# Smallest group containing $G$ with every automorphism of $G$ becomes inner

What is the smallest group $$\widetilde{G}$$ containing $$G$$ and such that every automorphism of $$G$$ is induced by an inner automorphism of $$\widetilde{G}$$?

Here are some of my thoughts. For notation, let $$G$$ be a group and denote $$\operatorname{Inn}(G)$$ the group of inner automorphisms (i.e. those which are conjugation in $$G$$) and define $$\operatorname{Out}(G) = \operatorname{Aut}(G)/ \operatorname{Inn}(G)$$.

The holomorph $$\operatorname{Hol}(G)$$ is $$G \rtimes_{\operatorname{id}} \operatorname{Aut}(G)$$ has the desired property, but doesn't seem to be the smallest such group. For instance, $$\operatorname{Aut}(D_4) \cong D_4$$ with $$\operatorname{Out}(D_4) \cong C_2$$. Then $$\operatorname{Hol}(D_4)$$ has order 64, while $$D_8 \cong D_4 \rtimes \operatorname{Out}(D_4)$$ is smaller, and every automorphism of $$D_4$$ is inner when we consider it as a subgroup of $$D_8$$.

Maybe the general construction should be $$\widetilde{G} \cong \operatorname{Hol}(G) / \operatorname{Inn}(G)$$. Does it have a name? Is there a reason the holomorph is the canonical choice, even if its bigger?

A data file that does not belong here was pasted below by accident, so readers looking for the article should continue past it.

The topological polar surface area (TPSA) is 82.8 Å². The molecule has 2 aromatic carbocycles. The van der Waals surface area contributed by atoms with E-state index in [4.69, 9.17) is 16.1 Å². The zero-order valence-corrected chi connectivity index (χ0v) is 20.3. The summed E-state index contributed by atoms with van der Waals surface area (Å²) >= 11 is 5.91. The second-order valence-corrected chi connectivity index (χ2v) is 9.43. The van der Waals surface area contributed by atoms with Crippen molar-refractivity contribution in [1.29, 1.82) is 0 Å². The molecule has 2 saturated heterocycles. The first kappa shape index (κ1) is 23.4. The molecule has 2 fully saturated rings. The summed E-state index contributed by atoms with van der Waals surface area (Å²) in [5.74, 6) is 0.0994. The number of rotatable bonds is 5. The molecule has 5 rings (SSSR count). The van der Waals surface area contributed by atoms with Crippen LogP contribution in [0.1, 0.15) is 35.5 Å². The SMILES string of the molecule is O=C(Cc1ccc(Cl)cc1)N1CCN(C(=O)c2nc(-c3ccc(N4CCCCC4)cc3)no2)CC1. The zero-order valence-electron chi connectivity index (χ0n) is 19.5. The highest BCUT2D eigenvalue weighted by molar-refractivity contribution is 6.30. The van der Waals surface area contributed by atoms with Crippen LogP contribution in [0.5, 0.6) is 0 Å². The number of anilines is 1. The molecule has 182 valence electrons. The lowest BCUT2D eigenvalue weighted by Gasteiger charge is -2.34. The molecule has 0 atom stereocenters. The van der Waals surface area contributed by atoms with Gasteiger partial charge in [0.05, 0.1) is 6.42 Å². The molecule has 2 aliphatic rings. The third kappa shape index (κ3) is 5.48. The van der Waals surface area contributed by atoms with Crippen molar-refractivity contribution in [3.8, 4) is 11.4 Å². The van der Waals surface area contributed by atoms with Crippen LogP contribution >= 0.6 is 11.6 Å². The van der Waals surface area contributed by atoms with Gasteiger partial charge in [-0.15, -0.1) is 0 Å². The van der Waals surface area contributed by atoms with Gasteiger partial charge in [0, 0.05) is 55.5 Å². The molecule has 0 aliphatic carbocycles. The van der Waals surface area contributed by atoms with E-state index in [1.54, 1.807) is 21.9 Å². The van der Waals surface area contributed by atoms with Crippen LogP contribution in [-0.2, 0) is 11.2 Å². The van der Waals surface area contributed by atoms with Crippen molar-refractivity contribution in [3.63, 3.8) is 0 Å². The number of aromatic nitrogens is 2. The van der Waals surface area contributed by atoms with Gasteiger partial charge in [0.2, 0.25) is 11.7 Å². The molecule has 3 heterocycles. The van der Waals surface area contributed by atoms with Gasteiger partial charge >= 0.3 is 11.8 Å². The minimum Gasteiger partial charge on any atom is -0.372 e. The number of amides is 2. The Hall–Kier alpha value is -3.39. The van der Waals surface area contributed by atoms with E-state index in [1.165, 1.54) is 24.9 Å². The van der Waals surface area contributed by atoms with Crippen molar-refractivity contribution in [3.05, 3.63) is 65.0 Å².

• "Smallest" in what sense? Cardinality? Commented Nov 9, 2022 at 23:01
• „the“ in what sense? isomorphism? Equivalence in the homomorphism preorder? Commented Nov 9, 2022 at 23:03
• By small I guess I mean I expect it to be a subgroup or quotient of $\operatorname{Hol}(G)$. I would also be happy to hear a criterion by which $\operatorname{Hol}(G)$ is already the "best" option. Commented Nov 10, 2022 at 1:55
• ${\rm Inn}(G)$ is not in general a normal subgroup of ${\rm Hol}(G)$. Commented Nov 10, 2022 at 8:09
• You are only going to get good answers when $Z(G)=1$, I think. It's going to go badly for a variety of reasons in general, e.g., as Derek Holt says above, and also non-uniqueness even when it does work. Commented Nov 10, 2022 at 14:14

Any such group $$\widetilde{G}$$ would have $$G \trianglelefteq \widetilde{G}$$ such that the map $$\widetilde{G} \rightarrow \operatorname{Aut}(G)$$ is surjective, giving an isomorphism $$\widetilde{G} / C_{\widetilde{G}}(G) \rightarrow \operatorname{Aut}(G)$$.
Take for example $$G = D_8$$, dihedral of order $$8$$.
You could take $$\widetilde{G} = D_{16}$$, dihedral of order $$16$$. This contains two normal subgroups isomorphic to $$G$$, and for both the map $$\widetilde{G} \rightarrow \operatorname{Aut}(G)$$ is surjective.
You could also take $$\widetilde{G} = \operatorname{SD}_{16}$$ (semidihedral group of order $$16$$), which contains a normal subgroup isomorphic to $$G$$, such that $$\widetilde{G} \rightarrow \operatorname{Aut}(G)$$ is surjective.
So it seems to me the $$\widetilde{G}$$ you are looking for is not unique.